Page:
Remember Me Begay Back at Honda

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Two years ago, Notah Begay walked from green to tee in a practice round at the Honda Classic and declared himself ready for a comeback after a lower-back injury had sidelined him for five weeks.
 
Im about 70-75 percent, he said at the time. Im at a point where I can at least go day in and day out without hurting it.
 
But hurt it he did. He missed two months after the Masters, and another two after the U.S. Open, before abruptly ending his season the first week of September.
 
It all started with Begay trying to improve upon back-to-back multiple win seasons. He worked too hard in the off-season, injuring his back in December 2000.
 
He has yet to return to form, but occasionally, there are glimmers of hope ' such as Thursday.
 
Begay tied a career best, shooting 63 to earn a share of the lead as play was suspended due to inclement weather.
 
I feel great, Begay said. I really feel confident about my abilities.
 
Begay is knotted at 9-under par with Justin Leonard and last years Q-School medallist Jeff Brehaut. Last weeks runner-up, Jim Furyk, John Senden and Esteban Toledo are one back after a trio of 64s.
 
Chris Riley, who played alongside Begay Thursday, had a 7-under 65, as did David Peoples. Bob Estes was also at 7-under through 17 holes when the horn sounded with thunderstorms in the horizon.
 
Thirty-eight players will return Friday morning to complete their opening rounds.
 
Begay, who started on the back nine, made four straight birdies on holes 14-17, and after a par at the 18th, put together five more on Nos. 1-5.
 
The closest I have ever come to that was when I shot 59 (on the Nationwide Tour in 1998), Begay said of his nine birdies in 10 holes. He then added he wasnt thinking about shooting 59 this time.
 
I was trying to shoot 58. Ive already shot 59. I was trying to birdie all the holes and eagle my 18th, he said.
 
The 30-year-old Native American is making his seventh start of the season. He hasnt finished better than tied for 44th, but its a far better beginning than that of a year ago.
 
Begay missed the cut in his first 11 events in 2002, breaking 70 only once. He ended the year 157th on the money list.
 
'All last year was just a rebuilding process,' he said. 'It was trying to play elite-level golf with below-par abilities, physically.'
 
This is Begays final season under the three-year exemption he received for winning twice in 2000.
 
That multiple-win season came on the heels of a two-win 1999. He also made the 2000 Presidents Cup team, but that seems so long ago in the wake of annular tears of L-4 and L-5 discs in his lower back.
 
Begay admits he suffered from depression during his tailspin: When you go out and you shoot 6-, 5-over, day after day, youre just like, Well, am I ever going to be that good again?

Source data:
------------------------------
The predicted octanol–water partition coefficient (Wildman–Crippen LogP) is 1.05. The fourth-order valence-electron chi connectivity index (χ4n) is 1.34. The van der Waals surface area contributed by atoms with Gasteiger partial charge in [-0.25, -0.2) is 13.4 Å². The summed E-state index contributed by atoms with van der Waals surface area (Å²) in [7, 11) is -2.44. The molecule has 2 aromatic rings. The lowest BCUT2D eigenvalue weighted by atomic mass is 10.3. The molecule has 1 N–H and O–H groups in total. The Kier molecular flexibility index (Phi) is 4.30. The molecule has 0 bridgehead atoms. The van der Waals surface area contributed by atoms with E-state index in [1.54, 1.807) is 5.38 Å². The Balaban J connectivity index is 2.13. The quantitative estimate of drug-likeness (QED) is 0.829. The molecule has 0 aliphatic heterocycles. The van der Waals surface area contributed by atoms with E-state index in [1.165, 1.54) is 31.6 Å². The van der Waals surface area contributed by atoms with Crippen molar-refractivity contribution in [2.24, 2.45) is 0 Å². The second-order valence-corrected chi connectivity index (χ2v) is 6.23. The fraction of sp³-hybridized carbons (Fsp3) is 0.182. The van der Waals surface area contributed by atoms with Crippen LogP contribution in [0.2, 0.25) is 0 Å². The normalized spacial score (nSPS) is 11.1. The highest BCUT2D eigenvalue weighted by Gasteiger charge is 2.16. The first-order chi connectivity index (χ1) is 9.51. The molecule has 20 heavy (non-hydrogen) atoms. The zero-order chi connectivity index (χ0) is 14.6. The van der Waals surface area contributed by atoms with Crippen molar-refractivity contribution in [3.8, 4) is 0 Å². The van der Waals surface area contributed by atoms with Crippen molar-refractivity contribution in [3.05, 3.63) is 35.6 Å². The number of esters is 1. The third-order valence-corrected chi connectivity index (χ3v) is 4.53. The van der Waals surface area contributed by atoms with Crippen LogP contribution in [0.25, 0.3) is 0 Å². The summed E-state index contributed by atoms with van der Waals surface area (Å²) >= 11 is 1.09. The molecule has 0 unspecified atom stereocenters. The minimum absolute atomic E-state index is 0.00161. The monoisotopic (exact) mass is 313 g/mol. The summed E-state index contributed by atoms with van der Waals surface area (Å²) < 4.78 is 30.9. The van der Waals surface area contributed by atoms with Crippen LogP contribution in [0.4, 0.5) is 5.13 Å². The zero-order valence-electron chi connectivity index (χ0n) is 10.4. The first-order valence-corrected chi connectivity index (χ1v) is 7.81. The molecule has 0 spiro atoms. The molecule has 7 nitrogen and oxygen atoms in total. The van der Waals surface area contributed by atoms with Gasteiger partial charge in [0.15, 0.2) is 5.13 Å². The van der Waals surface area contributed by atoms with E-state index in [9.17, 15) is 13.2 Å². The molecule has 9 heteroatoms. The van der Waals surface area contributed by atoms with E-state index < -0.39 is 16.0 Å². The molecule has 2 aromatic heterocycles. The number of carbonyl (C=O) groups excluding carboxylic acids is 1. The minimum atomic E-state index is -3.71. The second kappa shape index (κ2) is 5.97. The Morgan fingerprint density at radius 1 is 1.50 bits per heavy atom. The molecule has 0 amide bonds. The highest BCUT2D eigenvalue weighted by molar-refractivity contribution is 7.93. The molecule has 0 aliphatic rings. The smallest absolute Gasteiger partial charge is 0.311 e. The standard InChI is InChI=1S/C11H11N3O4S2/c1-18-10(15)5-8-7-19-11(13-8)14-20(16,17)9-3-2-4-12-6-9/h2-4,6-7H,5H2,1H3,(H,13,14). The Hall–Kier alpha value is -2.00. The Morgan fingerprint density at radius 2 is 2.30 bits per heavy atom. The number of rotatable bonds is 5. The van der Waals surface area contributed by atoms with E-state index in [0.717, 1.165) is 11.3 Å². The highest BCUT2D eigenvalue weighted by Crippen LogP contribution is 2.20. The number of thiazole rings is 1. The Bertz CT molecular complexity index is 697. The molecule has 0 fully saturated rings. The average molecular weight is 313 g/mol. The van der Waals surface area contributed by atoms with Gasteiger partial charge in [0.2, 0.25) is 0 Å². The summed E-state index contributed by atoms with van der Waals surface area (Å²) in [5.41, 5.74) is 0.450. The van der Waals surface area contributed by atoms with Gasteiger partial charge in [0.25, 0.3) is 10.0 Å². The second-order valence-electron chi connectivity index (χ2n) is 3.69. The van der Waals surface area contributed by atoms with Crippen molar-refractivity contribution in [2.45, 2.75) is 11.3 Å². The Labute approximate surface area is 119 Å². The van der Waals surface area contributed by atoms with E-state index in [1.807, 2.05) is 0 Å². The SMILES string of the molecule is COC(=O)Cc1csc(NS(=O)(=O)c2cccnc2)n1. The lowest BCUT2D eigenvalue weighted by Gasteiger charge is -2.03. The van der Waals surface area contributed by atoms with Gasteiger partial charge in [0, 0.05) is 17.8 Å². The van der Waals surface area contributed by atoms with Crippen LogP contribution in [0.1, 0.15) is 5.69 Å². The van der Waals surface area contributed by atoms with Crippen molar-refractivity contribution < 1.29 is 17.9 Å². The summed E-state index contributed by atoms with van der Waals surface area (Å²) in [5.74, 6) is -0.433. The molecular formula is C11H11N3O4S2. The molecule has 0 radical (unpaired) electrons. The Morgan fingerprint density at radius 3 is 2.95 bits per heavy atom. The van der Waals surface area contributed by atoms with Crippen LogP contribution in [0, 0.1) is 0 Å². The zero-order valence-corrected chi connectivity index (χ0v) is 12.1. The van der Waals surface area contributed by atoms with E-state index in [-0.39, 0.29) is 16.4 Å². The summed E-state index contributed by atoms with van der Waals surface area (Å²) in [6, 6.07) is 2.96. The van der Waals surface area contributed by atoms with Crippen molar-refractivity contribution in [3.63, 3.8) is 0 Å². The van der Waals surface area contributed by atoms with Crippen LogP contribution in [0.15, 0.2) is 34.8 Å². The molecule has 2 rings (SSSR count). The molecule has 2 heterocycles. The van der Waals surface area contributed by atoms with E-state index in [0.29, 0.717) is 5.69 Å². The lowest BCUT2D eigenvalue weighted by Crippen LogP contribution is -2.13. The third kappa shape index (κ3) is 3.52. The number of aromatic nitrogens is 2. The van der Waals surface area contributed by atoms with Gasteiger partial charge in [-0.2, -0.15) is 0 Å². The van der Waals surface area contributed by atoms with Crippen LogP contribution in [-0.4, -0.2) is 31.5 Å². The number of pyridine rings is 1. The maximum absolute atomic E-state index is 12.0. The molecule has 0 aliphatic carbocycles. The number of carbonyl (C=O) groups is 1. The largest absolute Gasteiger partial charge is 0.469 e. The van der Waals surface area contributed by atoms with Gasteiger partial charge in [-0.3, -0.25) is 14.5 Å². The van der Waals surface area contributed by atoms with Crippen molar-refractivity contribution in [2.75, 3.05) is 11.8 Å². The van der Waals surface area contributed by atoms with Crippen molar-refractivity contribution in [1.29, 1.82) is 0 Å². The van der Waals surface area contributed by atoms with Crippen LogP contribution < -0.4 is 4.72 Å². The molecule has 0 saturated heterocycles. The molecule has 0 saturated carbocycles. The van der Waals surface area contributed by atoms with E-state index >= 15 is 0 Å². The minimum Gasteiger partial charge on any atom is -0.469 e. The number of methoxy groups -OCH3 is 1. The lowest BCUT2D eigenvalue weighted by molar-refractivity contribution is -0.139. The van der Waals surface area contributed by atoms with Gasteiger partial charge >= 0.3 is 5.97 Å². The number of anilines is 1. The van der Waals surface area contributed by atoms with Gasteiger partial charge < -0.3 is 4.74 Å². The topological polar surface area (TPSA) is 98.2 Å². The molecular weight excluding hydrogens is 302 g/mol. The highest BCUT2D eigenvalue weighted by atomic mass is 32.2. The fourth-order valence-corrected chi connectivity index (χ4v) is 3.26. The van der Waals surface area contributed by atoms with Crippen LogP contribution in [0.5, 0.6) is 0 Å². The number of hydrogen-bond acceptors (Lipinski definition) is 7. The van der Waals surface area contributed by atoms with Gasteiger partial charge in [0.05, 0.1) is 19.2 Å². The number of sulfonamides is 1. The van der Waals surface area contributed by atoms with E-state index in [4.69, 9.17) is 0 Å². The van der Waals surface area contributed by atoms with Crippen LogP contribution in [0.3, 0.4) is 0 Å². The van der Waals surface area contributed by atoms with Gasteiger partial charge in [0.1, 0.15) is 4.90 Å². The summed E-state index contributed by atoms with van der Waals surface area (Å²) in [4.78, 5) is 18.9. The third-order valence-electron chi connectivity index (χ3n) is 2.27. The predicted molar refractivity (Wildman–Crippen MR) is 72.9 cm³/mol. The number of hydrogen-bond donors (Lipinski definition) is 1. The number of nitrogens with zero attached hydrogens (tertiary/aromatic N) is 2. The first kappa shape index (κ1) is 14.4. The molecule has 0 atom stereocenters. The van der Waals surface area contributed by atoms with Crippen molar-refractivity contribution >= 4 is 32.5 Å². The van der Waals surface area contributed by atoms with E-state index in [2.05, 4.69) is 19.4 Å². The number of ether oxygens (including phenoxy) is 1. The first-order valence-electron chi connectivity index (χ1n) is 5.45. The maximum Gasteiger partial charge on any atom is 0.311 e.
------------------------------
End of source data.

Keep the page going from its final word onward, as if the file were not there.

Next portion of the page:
He believes a positive change in attitude will lead to a positive answer to that question.
 
As far as Im concerned, the body is going to follow the mind, and if I can continue to keep a positive frame of mind and stay focused, I think my body and my skills will do the rest of the work for me, he said.
 
He might be able to use this week as a showcase for possible suitors. Begay's endorsement deal with Nike ran out this week. He is using a Titleist driver and ball, and Ping irons.
 
That's better than Brehaut, who is using a mixed set of clubs after his playing set was stolen from his garage Saturday night.
 
He arrived at the course early Monday and worked with onsite manufacturers in getting the shafts cut to the proper length and the heads shaved to the desired weight.
 
He spent hours trying to get the feeling right with his wedges, and didn't even pick a putter until Thursday morning.
 
'The last three days I've been running around here really trying to get those issues settled,' he said.
 
None of that seemed to matter.
 
Like Begay, Brehaut and Leonard started on the back and made nine birdies and no bogeys. Leonard got off to a great start, turning in 6-under 30, while Brehaut closed in strong fashion with four finishing birdies.
 
You know, the wind is really the only defense this place has, Leonard said of the Sunset Course at The Country Club at Mirasol, which is hosting this event for the first time.
 
If it's not going to blow, the scores are going to be pretty low. The rough is thick in some spots, but you can certainly find some lies. So unless the wind really picks up, you're going to have to make a lot of birdies.
 
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